Total existing-home sales,1 https://www.nar.realtor/existing-home-sales, completed transactions that include single-family homes, townhomes, condominiums and co-ops, fell 2.0% from July to a seasonally adjusted annual rate of 5.88 million in August. Year-over-year, sales dropped 1.5% from a year ago (5.97 million in August 2020).
“Sales slipped a bit in August as prices rose nationwide,” said Lawrence Yun, NAR’s chief economist. “Although there was a decline in home purchases, potential buyers are out and about searching, but much more measured about their financial limits, and simply waiting for more inventory.”
Total housing inventory2 at the end of August totaled 1.29 million units, down 1.5% from July’s supply and down 13.4% from one year ago (1.49 million). Unsold inventory sits at a 2.6-month supply at the current sales pace, unchanged from July but down from 3.0 months in August 2020.
The median existing-home price3 for all housing types in August was $356,700, up 14.9% from August 2020 ($310,400), as prices increased in each region. This marks 114 straight months of year-over-year gains.
“High home prices make for an unbalanced market, but prices would normalize with more supply,” Yun said.
New research from NAR – the Homebuilders’ Local Opportunity Index – identifies Spartanburg, S.C.; North Port, Fla.; Knoxville, Tenn.; Wilmington, N.C.; and San Antonio, Texas as the top markets with favorable opportunities for builders. After comparing various indicators, NAR found that homebuilders can build more homes with less risks for their businesses in these areas.
Properties typically remained on the market for 17 days in August, unchanged from July and down from 22 days in August 2020. Eighty-seven percent of homes sold in August 2021 were on the market for less than a month.
First-time buyers accounted for 29% of sales in August, down from 30% in July and 33% in August 2020. NAR’s 2020 Profile of Home Buyers and Sellers – released in late 20204 – revealed that the annual share of first-time buyers was 31%.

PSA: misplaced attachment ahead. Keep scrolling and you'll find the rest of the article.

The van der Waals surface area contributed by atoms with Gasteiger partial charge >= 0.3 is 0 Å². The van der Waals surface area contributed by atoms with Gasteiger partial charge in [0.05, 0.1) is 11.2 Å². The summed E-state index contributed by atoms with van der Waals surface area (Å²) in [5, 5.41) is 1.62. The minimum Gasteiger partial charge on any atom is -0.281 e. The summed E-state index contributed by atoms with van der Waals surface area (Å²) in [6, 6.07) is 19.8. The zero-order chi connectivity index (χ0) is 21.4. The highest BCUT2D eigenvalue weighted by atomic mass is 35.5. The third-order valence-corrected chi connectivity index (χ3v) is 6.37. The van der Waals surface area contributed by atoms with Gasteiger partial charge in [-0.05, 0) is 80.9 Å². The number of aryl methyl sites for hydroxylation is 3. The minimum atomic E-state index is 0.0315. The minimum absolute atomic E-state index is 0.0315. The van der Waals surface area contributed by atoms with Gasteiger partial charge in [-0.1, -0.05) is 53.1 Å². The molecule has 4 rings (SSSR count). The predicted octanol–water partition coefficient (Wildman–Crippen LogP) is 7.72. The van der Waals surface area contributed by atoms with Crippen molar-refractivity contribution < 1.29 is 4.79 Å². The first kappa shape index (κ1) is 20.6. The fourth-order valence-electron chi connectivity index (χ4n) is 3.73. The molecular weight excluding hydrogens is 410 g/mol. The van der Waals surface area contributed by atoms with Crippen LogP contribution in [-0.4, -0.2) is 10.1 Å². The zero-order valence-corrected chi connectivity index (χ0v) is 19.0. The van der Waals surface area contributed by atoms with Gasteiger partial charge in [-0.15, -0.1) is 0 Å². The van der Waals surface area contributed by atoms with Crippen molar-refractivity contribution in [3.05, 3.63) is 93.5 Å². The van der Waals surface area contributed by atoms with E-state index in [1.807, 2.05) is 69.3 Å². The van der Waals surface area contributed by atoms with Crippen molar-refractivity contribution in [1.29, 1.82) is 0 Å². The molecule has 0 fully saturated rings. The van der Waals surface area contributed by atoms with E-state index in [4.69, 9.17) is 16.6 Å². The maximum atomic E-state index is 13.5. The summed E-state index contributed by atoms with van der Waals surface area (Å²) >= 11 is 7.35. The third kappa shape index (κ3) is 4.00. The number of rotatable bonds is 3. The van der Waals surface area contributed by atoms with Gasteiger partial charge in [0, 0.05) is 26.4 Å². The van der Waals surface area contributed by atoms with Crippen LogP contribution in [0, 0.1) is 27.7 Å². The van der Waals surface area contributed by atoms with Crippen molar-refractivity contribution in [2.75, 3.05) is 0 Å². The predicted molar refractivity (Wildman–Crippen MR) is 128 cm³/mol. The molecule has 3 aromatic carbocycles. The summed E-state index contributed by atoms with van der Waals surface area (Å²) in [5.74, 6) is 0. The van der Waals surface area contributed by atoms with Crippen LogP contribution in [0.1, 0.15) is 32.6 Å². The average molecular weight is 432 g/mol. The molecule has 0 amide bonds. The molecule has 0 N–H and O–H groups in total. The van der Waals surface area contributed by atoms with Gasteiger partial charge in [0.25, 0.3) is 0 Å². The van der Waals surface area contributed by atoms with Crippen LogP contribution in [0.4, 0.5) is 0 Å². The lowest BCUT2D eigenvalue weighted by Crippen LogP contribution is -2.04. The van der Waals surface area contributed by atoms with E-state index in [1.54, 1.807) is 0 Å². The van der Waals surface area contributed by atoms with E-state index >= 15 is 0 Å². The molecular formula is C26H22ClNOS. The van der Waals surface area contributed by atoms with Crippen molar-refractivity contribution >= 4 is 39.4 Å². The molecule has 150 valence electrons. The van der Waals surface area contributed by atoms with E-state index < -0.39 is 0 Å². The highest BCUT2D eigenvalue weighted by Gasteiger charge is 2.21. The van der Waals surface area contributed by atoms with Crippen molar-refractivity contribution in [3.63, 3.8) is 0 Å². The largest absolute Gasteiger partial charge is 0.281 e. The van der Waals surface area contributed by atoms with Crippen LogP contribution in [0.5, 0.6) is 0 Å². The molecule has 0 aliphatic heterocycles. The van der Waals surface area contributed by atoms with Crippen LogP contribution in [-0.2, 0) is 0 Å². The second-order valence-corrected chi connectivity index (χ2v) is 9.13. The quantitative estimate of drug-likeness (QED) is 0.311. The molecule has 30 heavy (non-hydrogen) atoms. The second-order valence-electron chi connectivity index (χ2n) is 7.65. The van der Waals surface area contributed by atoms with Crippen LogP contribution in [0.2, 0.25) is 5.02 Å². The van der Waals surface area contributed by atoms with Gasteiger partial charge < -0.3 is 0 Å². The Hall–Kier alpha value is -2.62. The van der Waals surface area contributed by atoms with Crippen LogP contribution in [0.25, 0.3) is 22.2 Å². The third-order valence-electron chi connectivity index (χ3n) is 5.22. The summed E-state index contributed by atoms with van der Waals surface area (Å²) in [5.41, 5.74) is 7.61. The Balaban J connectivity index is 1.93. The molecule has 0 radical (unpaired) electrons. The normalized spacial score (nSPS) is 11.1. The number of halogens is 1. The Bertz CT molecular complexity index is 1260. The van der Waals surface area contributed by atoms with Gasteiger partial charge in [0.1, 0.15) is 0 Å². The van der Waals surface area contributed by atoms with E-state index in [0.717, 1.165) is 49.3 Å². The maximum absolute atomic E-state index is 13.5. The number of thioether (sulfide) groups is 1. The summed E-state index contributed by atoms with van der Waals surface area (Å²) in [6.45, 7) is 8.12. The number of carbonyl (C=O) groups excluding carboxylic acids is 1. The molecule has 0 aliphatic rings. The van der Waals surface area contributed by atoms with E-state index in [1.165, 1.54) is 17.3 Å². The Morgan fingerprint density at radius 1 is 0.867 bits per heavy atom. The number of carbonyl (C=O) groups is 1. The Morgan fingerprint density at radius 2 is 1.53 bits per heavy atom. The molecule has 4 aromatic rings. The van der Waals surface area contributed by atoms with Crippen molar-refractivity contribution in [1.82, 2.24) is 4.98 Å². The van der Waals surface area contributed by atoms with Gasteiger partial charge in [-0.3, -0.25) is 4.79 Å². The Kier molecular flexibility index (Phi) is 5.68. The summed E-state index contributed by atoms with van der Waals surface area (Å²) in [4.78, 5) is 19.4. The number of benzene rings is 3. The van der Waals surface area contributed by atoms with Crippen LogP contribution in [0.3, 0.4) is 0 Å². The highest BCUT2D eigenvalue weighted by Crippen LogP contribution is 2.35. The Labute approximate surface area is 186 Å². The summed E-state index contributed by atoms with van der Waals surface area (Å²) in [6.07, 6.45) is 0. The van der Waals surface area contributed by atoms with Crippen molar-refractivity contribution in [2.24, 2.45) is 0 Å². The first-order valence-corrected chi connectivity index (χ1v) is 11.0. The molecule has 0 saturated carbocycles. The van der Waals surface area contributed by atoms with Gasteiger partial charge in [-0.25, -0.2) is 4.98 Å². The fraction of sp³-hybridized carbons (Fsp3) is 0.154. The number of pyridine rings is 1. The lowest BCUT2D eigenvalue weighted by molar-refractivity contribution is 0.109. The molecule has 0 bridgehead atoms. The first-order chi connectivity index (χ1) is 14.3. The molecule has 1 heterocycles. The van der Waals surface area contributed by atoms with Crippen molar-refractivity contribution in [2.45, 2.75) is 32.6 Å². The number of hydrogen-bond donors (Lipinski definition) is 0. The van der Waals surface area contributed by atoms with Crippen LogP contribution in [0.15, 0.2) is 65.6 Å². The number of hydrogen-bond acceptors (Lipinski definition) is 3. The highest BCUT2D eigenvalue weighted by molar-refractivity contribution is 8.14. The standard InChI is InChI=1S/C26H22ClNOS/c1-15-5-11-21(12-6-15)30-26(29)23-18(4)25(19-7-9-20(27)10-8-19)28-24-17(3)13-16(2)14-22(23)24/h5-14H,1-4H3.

“Securing a home is still a major challenge for many prospective buyers,” said Yun. “A number of potential buyers have merely paused their search, but their desire and need for a home remain.”
Moreover, a recent study from NAR found that student loan debt is preventing the majority of non-owner millennials and those making over $100,000 from buying a home.
Individual investors or second-home buyers, who account for many cash sales, purchased 15% of homes in August, even with July but up from 14% in August 2020. All-cash sales accounted for 22% of transactions in August, down from 23% in July and up from 18% in August 2020.
Distressed sales5 – foreclosures and short sales – represented less than 1% of sales in August, equal to the percentage seen a month prior and equal to August 2020.
According to Freddie Mac, the average commitment rate for a 30-year, conventional, fixed-rate mortgage was 2.84% in August, down from 2.87% in July. The average commitment rate across all of 2020 was 3.11%.
Single-family and Condo/Co-op Sales
Single-family home sales decreased to a seasonally adjusted annual rate of 5.19 million in August, down 1.9% from 5.29 million in July and down 2.8% from one year ago. The median existing single-family home price was $363,800 in August, up 15.6% from August 2020.
Existing condominium and co-op sales were recorded at a seasonally adjusted annual rate of 690,000 units in August, down 2.8% from 710,000 in July but up 9.5% from one year ago. The median existing condo price was $302,800 in August, an annual increase of 10.8%.
“We will continue working with federal policymakers and stakeholders from across the industry in an effort to increase housing supply and ensure the American Dream of homeownership remains accessible to as many people as possible,” said NAR President Charlie Oppler, a Realtor® from Franklin Lakes, N.J., and the CEO of Prominent Properties Sotheby’s International Realty.
New findings from NAR research – the 2021 Q2 Metro Area Wealth Gains Report – showed homeownership is the primary source of wealth among families, but that the pace of price appreciation has outpaced wage gains, making homeownership increasingly unattainable.
Existing-home sales in the Northeast slid 1.4% in August, recording an annual rate of 730,000, a 2.7 decline from August 2020. The median price in the Northeast was $407,800, up 16.8% from one year ago.
Existing-home sales in the Midwest fell 1.4% to an annual rate of 1,370,000 in August, a 2.1% decline from a year ago. The median price in the Midwest was $272,200, a 10.5% jump from August 2020.